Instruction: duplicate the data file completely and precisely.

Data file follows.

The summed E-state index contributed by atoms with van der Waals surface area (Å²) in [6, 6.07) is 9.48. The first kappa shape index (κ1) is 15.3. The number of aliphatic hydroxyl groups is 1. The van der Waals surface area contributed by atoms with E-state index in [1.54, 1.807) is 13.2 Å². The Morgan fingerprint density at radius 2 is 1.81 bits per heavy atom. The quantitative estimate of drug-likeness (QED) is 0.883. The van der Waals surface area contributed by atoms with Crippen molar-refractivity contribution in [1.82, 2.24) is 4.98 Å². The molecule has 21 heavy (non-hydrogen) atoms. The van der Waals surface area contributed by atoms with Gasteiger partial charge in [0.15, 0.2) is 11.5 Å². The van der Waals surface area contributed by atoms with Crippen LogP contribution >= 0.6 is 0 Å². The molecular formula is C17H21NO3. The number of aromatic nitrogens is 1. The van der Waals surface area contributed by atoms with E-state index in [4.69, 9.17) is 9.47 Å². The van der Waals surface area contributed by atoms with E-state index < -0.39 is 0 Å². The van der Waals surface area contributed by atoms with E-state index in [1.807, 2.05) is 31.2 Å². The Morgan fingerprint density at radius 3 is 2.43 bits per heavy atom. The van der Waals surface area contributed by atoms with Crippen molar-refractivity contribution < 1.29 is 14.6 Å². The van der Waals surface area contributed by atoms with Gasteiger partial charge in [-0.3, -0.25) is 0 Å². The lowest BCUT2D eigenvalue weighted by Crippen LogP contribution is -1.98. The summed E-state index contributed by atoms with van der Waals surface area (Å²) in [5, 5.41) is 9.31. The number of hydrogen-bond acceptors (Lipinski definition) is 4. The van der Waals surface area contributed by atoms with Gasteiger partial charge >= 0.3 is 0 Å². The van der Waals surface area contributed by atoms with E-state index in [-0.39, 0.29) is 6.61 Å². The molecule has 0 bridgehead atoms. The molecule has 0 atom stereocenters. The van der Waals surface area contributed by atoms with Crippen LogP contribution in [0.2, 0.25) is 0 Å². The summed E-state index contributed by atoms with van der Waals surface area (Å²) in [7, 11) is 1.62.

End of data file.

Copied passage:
The summed E-state index contributed by atoms with van der Waals surface area (Å²) in [6, 6.07) is 9.48. The first kappa shape index (κ1) is 15.3. The number of aliphatic hydroxyl groups is 1. The van der Waals surface area contributed by atoms with E-state index in [1.54, 1.807) is 13.2 Å². The Morgan fingerprint density at radius 2 is 1.81 bits per heavy atom. The quantitative estimate of drug-likeness (QED) is 0.883. The van der Waals surface area contributed by atoms with Crippen molar-refractivity contribution in [1.82, 2.24) is 4.98 Å². The molecule has 21 heavy (non-hydrogen) atoms. The van der Waals surface area contributed by atoms with Gasteiger partial charge in [0.15, 0.2) is 11.5 Å². The van der Waals surface area contributed by atoms with Crippen LogP contribution >= 0.6 is 0 Å². The molecular formula is C17H21NO3. The number of aromatic nitrogens is 1. The van der Waals surface area contributed by atoms with E-state index in [4.69, 9.17) is 9.47 Å². The van der Waals surface area contributed by atoms with E-state index < -0.39 is 0 Å². The van der Waals surface area contributed by atoms with E-state index in [1.807, 2.05) is 31.2 Å². The Morgan fingerprint density at radius 3 is 2.43 bits per heavy atom. The van der Waals surface area contributed by atoms with Crippen molar-refractivity contribution < 1.29 is 14.6 Å². The van der Waals surface area contributed by atoms with Gasteiger partial charge in [-0.3, -0.25) is 0 Å². The lowest BCUT2D eigenvalue weighted by Crippen LogP contribution is -1.98. The summed E-state index contributed by atoms with van der Waals surface area (Å²) in [5, 5.41) is 9.31. The number of hydrogen-bond acceptors (Lipinski definition) is 4. The van der Waals surface area contributed by atoms with Gasteiger partial charge >= 0.3 is 0 Å². The van der Waals surface area contributed by atoms with E-state index in [-0.39, 0.29) is 6.61 Å². The molecule has 0 bridgehead atoms. The molecule has 0 atom stereocenters. The van der Waals surface area contributed by atoms with Crippen LogP contribution in [0.2, 0.25) is 0 Å². The summed E-state index contributed by atoms with van der Waals surface area (Å²) in [7, 11) is 1.62.